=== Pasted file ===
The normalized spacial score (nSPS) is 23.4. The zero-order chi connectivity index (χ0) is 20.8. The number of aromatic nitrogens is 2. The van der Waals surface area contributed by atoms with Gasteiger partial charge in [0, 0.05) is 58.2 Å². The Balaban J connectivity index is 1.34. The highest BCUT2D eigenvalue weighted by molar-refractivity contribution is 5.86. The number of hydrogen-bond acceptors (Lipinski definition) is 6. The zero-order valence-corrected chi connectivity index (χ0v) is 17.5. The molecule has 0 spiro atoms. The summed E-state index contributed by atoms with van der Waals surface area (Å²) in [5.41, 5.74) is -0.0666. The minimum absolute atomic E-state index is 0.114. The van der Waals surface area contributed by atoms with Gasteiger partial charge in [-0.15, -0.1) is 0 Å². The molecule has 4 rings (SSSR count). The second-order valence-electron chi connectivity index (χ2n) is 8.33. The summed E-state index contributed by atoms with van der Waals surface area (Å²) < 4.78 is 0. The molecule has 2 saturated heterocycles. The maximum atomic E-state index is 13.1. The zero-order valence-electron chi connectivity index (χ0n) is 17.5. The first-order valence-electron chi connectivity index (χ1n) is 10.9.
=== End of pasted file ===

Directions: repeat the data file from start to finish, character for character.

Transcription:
The normalized spacial score (nSPS) is 23.4. The zero-order chi connectivity index (χ0) is 20.8. The number of aromatic nitrogens is 2. The van der Waals surface area contributed by atoms with Gasteiger partial charge in [0, 0.05) is 58.2 Å². The Balaban J connectivity index is 1.34. The highest BCUT2D eigenvalue weighted by molar-refractivity contribution is 5.86. The number of hydrogen-bond acceptors (Lipinski definition) is 6. The zero-order valence-corrected chi connectivity index (χ0v) is 17.5. The molecule has 0 spiro atoms. The summed E-state index contributed by atoms with van der Waals surface area (Å²) in [5.41, 5.74) is -0.0666. The minimum absolute atomic E-state index is 0.114. The van der Waals surface area contributed by atoms with Gasteiger partial charge in [-0.15, -0.1) is 0 Å². The molecule has 4 rings (SSSR count). The second-order valence-electron chi connectivity index (χ2n) is 8.33. The summed E-state index contributed by atoms with van der Waals surface area (Å²) < 4.78 is 0. The molecule has 2 saturated heterocycles. The maximum atomic E-state index is 13.1. The zero-order valence-electron chi connectivity index (χ0n) is 17.5. The first-order valence-electron chi connectivity index (χ1n) is 10.9.